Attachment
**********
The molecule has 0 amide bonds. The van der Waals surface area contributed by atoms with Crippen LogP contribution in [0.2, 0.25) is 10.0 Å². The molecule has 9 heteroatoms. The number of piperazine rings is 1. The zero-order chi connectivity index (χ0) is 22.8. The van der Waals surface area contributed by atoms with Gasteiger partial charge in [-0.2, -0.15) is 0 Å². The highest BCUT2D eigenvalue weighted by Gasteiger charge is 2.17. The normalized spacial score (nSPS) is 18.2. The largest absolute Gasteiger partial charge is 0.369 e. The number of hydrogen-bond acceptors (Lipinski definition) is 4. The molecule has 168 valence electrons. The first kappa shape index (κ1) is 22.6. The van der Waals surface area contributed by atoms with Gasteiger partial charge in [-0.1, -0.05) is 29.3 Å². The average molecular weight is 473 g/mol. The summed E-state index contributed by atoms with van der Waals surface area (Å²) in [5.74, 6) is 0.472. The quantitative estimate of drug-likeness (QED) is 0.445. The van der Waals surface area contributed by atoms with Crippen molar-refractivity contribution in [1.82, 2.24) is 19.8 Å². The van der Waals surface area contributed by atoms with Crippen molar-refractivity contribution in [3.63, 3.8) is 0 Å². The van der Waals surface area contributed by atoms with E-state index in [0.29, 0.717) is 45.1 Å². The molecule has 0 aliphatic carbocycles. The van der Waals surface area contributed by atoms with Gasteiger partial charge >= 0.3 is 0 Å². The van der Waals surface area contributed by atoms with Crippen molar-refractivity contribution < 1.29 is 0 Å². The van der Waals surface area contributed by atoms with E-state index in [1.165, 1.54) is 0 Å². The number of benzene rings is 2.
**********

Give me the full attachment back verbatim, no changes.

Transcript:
The molecule has 0 amide bonds. The van der Waals surface area contributed by atoms with Crippen LogP contribution in [0.2, 0.25) is 10.0 Å². The molecule has 9 heteroatoms. The number of piperazine rings is 1. The zero-order chi connectivity index (χ0) is 22.8. The van der Waals surface area contributed by atoms with Gasteiger partial charge in [-0.2, -0.15) is 0 Å². The highest BCUT2D eigenvalue weighted by Gasteiger charge is 2.17. The normalized spacial score (nSPS) is 18.2. The largest absolute Gasteiger partial charge is 0.369 e. The number of hydrogen-bond acceptors (Lipinski definition) is 4. The molecule has 168 valence electrons. The first kappa shape index (κ1) is 22.6. The van der Waals surface area contributed by atoms with Gasteiger partial charge in [-0.1, -0.05) is 29.3 Å². The average molecular weight is 473 g/mol. The summed E-state index contributed by atoms with van der Waals surface area (Å²) in [5.74, 6) is 0.472. The quantitative estimate of drug-likeness (QED) is 0.445. The van der Waals surface area contributed by atoms with Crippen molar-refractivity contribution in [1.82, 2.24) is 19.8 Å². The van der Waals surface area contributed by atoms with Crippen molar-refractivity contribution in [3.63, 3.8) is 0 Å². The van der Waals surface area contributed by atoms with E-state index in [0.29, 0.717) is 45.1 Å². The molecule has 0 aliphatic carbocycles. The van der Waals surface area contributed by atoms with Gasteiger partial charge >= 0.3 is 0 Å². The van der Waals surface area contributed by atoms with Crippen molar-refractivity contribution < 1.29 is 0 Å². The van der Waals surface area contributed by atoms with E-state index in [1.165, 1.54) is 0 Å². The number of benzene rings is 2.